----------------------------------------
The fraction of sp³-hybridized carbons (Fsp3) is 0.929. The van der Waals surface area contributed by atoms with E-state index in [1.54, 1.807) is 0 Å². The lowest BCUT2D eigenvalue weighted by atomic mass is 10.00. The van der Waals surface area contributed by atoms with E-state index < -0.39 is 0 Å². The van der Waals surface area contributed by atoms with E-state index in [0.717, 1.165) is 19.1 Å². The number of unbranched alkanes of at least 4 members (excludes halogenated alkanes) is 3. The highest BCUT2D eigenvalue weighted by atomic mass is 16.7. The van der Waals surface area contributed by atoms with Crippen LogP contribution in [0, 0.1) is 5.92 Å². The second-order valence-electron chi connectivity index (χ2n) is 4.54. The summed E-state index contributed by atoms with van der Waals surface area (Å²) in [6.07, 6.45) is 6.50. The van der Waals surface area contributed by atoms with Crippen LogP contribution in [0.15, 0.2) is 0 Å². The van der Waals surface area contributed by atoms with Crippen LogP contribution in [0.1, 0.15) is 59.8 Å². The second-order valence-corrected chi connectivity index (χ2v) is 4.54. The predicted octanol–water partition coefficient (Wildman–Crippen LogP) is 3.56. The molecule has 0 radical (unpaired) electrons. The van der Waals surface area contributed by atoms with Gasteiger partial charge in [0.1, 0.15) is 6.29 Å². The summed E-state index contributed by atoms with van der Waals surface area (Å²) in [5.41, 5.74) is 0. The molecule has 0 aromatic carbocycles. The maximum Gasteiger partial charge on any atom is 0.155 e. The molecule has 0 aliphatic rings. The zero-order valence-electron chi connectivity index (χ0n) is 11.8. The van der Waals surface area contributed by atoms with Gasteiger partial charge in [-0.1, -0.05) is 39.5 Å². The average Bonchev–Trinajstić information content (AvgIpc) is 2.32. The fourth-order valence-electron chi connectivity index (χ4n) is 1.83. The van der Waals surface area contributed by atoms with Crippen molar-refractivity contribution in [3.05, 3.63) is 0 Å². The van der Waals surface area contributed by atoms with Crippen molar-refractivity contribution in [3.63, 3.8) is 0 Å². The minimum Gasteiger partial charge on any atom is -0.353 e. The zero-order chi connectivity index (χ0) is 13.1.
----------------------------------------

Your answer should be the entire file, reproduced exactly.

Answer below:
The fraction of sp³-hybridized carbons (Fsp3) is 0.929. The van der Waals surface area contributed by atoms with E-state index in [1.54, 1.807) is 0 Å². The lowest BCUT2D eigenvalue weighted by atomic mass is 10.00. The van der Waals surface area contributed by atoms with E-state index < -0.39 is 0 Å². The van der Waals surface area contributed by atoms with E-state index in [0.717, 1.165) is 19.1 Å². The number of unbranched alkanes of at least 4 members (excludes halogenated alkanes) is 3. The highest BCUT2D eigenvalue weighted by atomic mass is 16.7. The van der Waals surface area contributed by atoms with Crippen LogP contribution in [0, 0.1) is 5.92 Å². The second-order valence-electron chi connectivity index (χ2n) is 4.54. The summed E-state index contributed by atoms with van der Waals surface area (Å²) in [6.07, 6.45) is 6.50. The van der Waals surface area contributed by atoms with Crippen LogP contribution in [0.15, 0.2) is 0 Å². The van der Waals surface area contributed by atoms with Crippen LogP contribution in [0.1, 0.15) is 59.8 Å². The second-order valence-corrected chi connectivity index (χ2v) is 4.54. The predicted octanol–water partition coefficient (Wildman–Crippen LogP) is 3.56. The molecule has 0 radical (unpaired) electrons. The van der Waals surface area contributed by atoms with Gasteiger partial charge in [0.1, 0.15) is 6.29 Å². The summed E-state index contributed by atoms with van der Waals surface area (Å²) in [5.41, 5.74) is 0. The molecule has 0 aromatic carbocycles. The maximum Gasteiger partial charge on any atom is 0.155 e. The molecule has 0 aliphatic rings. The zero-order valence-electron chi connectivity index (χ0n) is 11.8. The van der Waals surface area contributed by atoms with Gasteiger partial charge in [-0.1, -0.05) is 39.5 Å². The average Bonchev–Trinajstić information content (AvgIpc) is 2.32. The fourth-order valence-electron chi connectivity index (χ4n) is 1.83. The van der Waals surface area contributed by atoms with Crippen molar-refractivity contribution in [3.05, 3.63) is 0 Å². The van der Waals surface area contributed by atoms with Crippen molar-refractivity contribution in [3.63, 3.8) is 0 Å². The minimum Gasteiger partial charge on any atom is -0.353 e. The zero-order chi connectivity index (χ0) is 13.1.